Howard University’s Department of Theatre Arts continues its 2012-2013 season ‘Reclaiming the Black Body, Identity, Discourse, and Politics’ with the powerful story of Saartje Baartman in Venus, written by Susan Lori-Parks.
Venus tells the story of Saartje Baartman, a young woman from South Africa who was brought to London in 1810. Baartman’s ample backside was a feature considered desirable in her native society, but freakish to European eyes. Baartman was put on display and won fame as “The Venus Hottentot.” She was taken to Paris where she died at the age of 24. Naturalists in Paris performed a complete dissection, preserving her skeleton, her brain, and her sexual organs which were said to be unique. In death as in life, the body of the Hottentot Venus was put on display. She remained in the Musée National d’Histoire Naturelle until April 2002 when her remains were returned to her native South Africa and buried with full national honors.
Directed by Eric Ruffin (and Assistant Director Daniel Crane), Venus probes into the depths of identity, racism, classism, and sexism through its unique blend of burlesque, choral episodes, poetry, narration, and outstanding performances. Through the use of modern musical references and sentiments, a connection to the continuing issue of the objectification and distortion of the black body is presented. A story from over 200 years ago provides a platform that intertwines with the present day issues of body image and culture.
Michael C. Stepowany’s simplistic yet sleek set consists of a platform at center stage, a backdrop of three entry ways dressed with curtains, and the sides of the stage flanked with sitting chairs. TW Starnes lighting design smoothly coincides with the mood of the play and sets the atmosphere to transport viewers into the traveling journeys and tragic story of Saartjie Baartman (Nedra R. Snipes). Snipes delivers a dynamically moving powerhouse performance as Miss Saartje Baartman/The Venus Hottentot as she invites the audience to experience the pains of a woman who was given false hope, objectified and degraded for the anatomical features of her body.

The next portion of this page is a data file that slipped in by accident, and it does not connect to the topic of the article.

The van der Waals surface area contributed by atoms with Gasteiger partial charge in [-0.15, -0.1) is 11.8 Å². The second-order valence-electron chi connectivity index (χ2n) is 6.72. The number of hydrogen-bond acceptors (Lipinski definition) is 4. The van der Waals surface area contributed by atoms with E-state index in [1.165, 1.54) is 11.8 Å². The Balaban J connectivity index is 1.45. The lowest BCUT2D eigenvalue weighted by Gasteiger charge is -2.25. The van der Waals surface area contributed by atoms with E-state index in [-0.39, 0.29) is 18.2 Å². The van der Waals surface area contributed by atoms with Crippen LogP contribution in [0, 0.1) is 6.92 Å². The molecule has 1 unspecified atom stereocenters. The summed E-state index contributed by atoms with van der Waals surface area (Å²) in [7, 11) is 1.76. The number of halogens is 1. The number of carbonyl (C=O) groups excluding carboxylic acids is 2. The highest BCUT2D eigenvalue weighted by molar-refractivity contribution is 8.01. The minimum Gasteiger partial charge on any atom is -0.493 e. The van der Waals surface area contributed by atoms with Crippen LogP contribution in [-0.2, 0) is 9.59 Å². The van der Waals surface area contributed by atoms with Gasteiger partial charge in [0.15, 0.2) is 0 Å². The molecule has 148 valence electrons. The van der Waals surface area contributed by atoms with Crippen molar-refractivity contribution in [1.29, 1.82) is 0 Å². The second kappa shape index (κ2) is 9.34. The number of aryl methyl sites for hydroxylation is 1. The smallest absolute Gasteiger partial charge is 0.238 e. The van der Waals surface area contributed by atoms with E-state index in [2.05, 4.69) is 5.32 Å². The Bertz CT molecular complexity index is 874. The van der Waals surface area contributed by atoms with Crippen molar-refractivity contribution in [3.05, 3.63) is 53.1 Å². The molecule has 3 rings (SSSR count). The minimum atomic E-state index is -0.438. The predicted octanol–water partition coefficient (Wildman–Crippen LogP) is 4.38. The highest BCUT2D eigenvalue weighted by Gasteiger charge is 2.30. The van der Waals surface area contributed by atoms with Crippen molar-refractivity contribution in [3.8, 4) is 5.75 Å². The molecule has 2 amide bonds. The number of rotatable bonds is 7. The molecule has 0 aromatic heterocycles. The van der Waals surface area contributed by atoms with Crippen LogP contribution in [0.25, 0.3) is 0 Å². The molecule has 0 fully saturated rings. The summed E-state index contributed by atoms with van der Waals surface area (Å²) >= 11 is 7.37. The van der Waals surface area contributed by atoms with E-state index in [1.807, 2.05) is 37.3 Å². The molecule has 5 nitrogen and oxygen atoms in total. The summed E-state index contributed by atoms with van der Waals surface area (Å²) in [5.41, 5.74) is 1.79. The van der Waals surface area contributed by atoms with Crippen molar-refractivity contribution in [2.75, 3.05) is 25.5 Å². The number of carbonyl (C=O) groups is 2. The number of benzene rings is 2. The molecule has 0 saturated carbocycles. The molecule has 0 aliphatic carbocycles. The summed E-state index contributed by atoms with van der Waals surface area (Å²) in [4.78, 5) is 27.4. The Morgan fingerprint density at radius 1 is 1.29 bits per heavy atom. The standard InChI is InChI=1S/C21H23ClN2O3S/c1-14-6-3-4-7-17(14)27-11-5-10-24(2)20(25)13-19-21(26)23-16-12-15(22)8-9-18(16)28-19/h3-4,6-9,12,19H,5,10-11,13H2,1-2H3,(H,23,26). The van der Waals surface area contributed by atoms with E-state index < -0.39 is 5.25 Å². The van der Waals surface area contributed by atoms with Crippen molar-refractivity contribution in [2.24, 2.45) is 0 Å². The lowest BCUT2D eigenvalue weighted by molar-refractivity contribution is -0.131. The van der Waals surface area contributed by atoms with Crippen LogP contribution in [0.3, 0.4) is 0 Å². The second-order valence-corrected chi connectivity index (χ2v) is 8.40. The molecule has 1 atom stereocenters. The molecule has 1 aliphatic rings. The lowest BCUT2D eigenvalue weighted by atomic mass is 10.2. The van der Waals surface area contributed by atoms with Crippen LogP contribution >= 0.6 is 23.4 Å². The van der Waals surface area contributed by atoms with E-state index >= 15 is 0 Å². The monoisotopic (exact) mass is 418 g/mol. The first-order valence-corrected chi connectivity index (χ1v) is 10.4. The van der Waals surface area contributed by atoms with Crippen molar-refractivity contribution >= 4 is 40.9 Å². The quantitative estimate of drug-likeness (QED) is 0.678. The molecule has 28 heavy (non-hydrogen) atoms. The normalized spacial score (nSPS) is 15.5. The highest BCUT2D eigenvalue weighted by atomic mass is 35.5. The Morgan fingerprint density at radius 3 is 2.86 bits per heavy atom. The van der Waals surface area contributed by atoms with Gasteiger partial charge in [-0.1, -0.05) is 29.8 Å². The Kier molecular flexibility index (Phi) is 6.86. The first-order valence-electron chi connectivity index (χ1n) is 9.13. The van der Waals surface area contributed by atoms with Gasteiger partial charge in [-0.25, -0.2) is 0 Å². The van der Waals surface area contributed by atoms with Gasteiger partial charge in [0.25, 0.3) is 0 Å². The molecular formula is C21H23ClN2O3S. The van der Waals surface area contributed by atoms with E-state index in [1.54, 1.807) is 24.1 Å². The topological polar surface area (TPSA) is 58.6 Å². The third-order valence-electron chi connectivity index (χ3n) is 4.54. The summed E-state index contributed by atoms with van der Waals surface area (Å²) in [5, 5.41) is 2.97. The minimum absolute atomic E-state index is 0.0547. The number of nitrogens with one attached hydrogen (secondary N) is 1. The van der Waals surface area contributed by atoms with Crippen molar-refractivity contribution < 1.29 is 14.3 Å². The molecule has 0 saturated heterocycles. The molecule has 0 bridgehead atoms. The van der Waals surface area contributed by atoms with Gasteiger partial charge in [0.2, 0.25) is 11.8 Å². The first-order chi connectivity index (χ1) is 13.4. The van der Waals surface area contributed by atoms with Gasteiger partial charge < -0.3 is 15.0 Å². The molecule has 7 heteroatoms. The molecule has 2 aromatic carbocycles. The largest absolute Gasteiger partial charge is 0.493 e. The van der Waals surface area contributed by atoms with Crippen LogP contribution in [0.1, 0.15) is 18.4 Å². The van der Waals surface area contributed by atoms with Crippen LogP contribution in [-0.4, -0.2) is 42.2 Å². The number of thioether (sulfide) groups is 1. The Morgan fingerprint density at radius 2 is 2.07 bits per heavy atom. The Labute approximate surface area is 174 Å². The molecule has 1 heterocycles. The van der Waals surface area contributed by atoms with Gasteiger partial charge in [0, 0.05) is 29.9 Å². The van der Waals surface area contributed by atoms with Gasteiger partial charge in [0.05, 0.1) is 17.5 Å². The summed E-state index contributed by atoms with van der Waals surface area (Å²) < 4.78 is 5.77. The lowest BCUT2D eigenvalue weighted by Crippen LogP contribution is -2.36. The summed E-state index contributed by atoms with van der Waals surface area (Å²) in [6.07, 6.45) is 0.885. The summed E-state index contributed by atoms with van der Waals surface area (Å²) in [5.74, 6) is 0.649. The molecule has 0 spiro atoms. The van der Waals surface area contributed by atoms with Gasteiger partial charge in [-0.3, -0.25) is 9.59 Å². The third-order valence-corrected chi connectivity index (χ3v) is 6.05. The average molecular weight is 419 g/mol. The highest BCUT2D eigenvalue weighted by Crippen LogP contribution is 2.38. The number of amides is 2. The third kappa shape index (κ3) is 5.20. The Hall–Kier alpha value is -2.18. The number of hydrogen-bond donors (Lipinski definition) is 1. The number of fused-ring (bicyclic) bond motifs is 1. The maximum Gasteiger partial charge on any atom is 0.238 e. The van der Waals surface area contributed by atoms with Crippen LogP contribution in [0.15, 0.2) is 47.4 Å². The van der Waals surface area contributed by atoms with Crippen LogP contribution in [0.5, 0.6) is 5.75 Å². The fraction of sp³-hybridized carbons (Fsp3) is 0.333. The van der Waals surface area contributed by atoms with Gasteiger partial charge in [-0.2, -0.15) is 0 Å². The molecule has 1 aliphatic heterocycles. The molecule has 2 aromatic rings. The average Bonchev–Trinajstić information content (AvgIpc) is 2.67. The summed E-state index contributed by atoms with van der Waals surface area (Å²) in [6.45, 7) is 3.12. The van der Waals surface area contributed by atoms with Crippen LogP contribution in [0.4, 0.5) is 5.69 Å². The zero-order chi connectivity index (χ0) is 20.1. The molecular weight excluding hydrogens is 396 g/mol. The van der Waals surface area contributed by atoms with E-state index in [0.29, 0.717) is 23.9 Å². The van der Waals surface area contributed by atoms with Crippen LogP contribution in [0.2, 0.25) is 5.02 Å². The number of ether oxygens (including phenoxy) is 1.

Other noteworthy performances include that of Edwin Brown III as The Negro Resurrectionist who poignantly connected each scene together though narration, dialogue, music and emotional discourse. Overall, the cast does a phenomenal job shifting into various characters, settings and dialects to present a challenging and disturbing story in history. Actress Lauren E. Banks and Actor Stanley Andrew Jackson III both excel in the daunting challenge of portraying multiple characters throughout the show. From the leads to the chorus, this cast took a vested interest in Suzan-Lori Parks’ powerful Venus.
Venus is sure to lead to further discussion on the social constructs of our culture and a story that will force us to take a deeper look at the present day portrayal and exhibition of the woman’s body.
Howard University’s Department of Theatre Arts’ moving production of Venus is a must-see!
Running Time: Approximately two hours with a 10-minute intermission
Venus plays through November 11, 2012 at Howard University’s Ira Aldridge Theater – 2455 6th Street, NW, in Washington, DC. For tickets, call the box office at (202) 806-7700, or purchase them online.